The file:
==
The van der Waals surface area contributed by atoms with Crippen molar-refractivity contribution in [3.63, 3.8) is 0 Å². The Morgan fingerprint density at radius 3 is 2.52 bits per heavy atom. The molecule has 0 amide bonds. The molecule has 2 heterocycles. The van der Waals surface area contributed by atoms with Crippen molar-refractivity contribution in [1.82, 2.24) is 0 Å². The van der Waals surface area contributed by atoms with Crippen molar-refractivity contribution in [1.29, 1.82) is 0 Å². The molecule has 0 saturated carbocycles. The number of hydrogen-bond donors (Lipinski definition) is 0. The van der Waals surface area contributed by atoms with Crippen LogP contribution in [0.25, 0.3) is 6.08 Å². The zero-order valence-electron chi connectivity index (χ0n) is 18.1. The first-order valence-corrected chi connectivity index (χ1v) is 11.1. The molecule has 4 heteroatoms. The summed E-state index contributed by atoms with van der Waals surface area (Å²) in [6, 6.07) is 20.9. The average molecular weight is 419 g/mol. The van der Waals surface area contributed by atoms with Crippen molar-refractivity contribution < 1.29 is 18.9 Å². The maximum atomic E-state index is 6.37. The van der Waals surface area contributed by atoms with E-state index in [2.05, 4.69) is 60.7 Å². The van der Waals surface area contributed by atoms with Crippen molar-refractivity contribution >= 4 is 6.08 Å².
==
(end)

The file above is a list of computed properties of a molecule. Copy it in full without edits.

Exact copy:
The van der Waals surface area contributed by atoms with Crippen molar-refractivity contribution in [3.63, 3.8) is 0 Å². The Morgan fingerprint density at radius 3 is 2.52 bits per heavy atom. The molecule has 0 amide bonds. The molecule has 2 heterocycles. The van der Waals surface area contributed by atoms with Crippen molar-refractivity contribution in [1.82, 2.24) is 0 Å². The van der Waals surface area contributed by atoms with Crippen molar-refractivity contribution in [1.29, 1.82) is 0 Å². The molecule has 0 saturated carbocycles. The number of hydrogen-bond donors (Lipinski definition) is 0. The van der Waals surface area contributed by atoms with Crippen LogP contribution in [0.25, 0.3) is 6.08 Å². The zero-order valence-electron chi connectivity index (χ0n) is 18.1. The first-order valence-corrected chi connectivity index (χ1v) is 11.1. The molecule has 4 heteroatoms. The summed E-state index contributed by atoms with van der Waals surface area (Å²) in [6, 6.07) is 20.9. The average molecular weight is 419 g/mol. The van der Waals surface area contributed by atoms with Crippen molar-refractivity contribution < 1.29 is 18.9 Å². The maximum atomic E-state index is 6.37. The van der Waals surface area contributed by atoms with E-state index in [2.05, 4.69) is 60.7 Å². The van der Waals surface area contributed by atoms with Crippen molar-refractivity contribution >= 4 is 6.08 Å².